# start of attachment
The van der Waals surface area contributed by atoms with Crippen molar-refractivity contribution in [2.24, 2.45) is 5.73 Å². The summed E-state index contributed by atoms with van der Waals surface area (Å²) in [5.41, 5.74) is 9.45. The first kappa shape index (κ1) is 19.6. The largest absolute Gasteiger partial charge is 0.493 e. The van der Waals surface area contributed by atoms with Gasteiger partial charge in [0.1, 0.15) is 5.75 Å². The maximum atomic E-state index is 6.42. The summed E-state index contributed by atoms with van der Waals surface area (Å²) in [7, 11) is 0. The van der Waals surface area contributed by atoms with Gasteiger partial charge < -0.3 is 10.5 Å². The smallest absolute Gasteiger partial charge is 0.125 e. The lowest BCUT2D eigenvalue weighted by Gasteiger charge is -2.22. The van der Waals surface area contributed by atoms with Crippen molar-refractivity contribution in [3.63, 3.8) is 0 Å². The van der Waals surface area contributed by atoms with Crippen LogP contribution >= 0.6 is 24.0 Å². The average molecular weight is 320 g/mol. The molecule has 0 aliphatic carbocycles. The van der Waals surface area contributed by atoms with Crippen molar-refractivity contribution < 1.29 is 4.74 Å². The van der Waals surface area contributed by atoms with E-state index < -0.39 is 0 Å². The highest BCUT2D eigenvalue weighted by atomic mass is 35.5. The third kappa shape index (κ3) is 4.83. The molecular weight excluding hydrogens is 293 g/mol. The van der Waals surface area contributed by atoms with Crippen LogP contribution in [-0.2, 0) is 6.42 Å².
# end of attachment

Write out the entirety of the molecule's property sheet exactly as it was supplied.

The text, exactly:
The van der Waals surface area contributed by atoms with Crippen molar-refractivity contribution in [2.24, 2.45) is 5.73 Å². The summed E-state index contributed by atoms with van der Waals surface area (Å²) in [5.41, 5.74) is 9.45. The first kappa shape index (κ1) is 19.6. The largest absolute Gasteiger partial charge is 0.493 e. The van der Waals surface area contributed by atoms with Gasteiger partial charge in [0.1, 0.15) is 5.75 Å². The maximum atomic E-state index is 6.42. The summed E-state index contributed by atoms with van der Waals surface area (Å²) in [7, 11) is 0. The van der Waals surface area contributed by atoms with Gasteiger partial charge < -0.3 is 10.5 Å². The smallest absolute Gasteiger partial charge is 0.125 e. The lowest BCUT2D eigenvalue weighted by Gasteiger charge is -2.22. The van der Waals surface area contributed by atoms with Crippen molar-refractivity contribution in [3.63, 3.8) is 0 Å². The van der Waals surface area contributed by atoms with Crippen LogP contribution >= 0.6 is 24.0 Å². The average molecular weight is 320 g/mol. The molecule has 0 aliphatic carbocycles. The van der Waals surface area contributed by atoms with Crippen molar-refractivity contribution < 1.29 is 4.74 Å². The van der Waals surface area contributed by atoms with E-state index < -0.39 is 0 Å². The highest BCUT2D eigenvalue weighted by atomic mass is 35.5. The third kappa shape index (κ3) is 4.83. The molecular weight excluding hydrogens is 293 g/mol. The van der Waals surface area contributed by atoms with Crippen LogP contribution in [-0.2, 0) is 6.42 Å².